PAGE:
“Us three on the same record is a mindfuck. It’s almost like it shouldn’t be, but it is and it’s dope. That’s the whole point of this album. The album really has this balance of dark and light. Some songs feel good, some are dark, and some are in-between, but they all have a vibe of their own. They’re really specific in the vibes of the records.
“I’m around OG’s like Kawan Prather who brought acts like Outkast, Youngbloodz, and T.I. into the game. He was a part of the Dungeon Family movement and he was a part of the first hip-hop group out of Atlanta to get a situation with Parental Advisory. My other manager Brother Bear was touring with Biggie.
“I’m really lucky to have the industry execs that I have around me because they encourage me to keep it 100% real. You’ve got to imagine that when I’m like, ‘Can we get Gangsta Boo on this record with me and Marshall?’ [other industry execs would be] like, ‘Gangsta Boo? With you and Marshall? On your only Eminem record?’ Instead, my team is like, ‘Fuck yeah. Gangsta Boo, that’s sick.’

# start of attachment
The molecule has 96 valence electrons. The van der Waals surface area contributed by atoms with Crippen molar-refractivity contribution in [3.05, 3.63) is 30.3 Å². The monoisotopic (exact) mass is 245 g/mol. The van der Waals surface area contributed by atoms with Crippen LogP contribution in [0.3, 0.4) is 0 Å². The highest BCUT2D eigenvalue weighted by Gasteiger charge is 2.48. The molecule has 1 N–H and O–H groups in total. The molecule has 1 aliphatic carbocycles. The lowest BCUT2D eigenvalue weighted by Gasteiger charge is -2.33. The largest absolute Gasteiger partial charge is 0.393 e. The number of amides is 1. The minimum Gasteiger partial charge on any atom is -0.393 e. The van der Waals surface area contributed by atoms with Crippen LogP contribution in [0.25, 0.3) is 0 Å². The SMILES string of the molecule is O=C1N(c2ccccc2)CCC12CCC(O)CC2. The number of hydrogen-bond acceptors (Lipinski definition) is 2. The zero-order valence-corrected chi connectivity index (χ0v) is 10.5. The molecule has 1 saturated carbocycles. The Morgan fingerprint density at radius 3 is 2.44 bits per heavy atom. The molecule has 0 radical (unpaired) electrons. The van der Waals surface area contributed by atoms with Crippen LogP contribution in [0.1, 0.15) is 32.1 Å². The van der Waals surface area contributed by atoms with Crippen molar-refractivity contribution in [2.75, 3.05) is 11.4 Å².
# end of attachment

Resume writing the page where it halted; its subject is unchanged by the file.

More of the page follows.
“Nobody is really doing it, at all, especially for a debut album. Nobody’s got balls. They’re all fucking Fisher-Price-ass features. It’s cookie-cutter bullshit like, ‘Lets put all the stars on one record.’ I’m like, ‘You can get that at every Footlocker. I fuck with it, but is it special? No.’ It’s just about what artists want to be.”
Gangsta Boo: “Yela has [said he’s a Three 6 Mafia fan] in numerous interviews that he’s done. He grew up listening to our music. So naturally he wants to pay homage and show respect just as much as I wanted to show respect when I saw him from watching his videos on YouTube. I was like, ‘He’s a dope white boy. I’m with this.’ But Three Six Mafia—we influenced a lot of Southern artists, not just Yelawolf.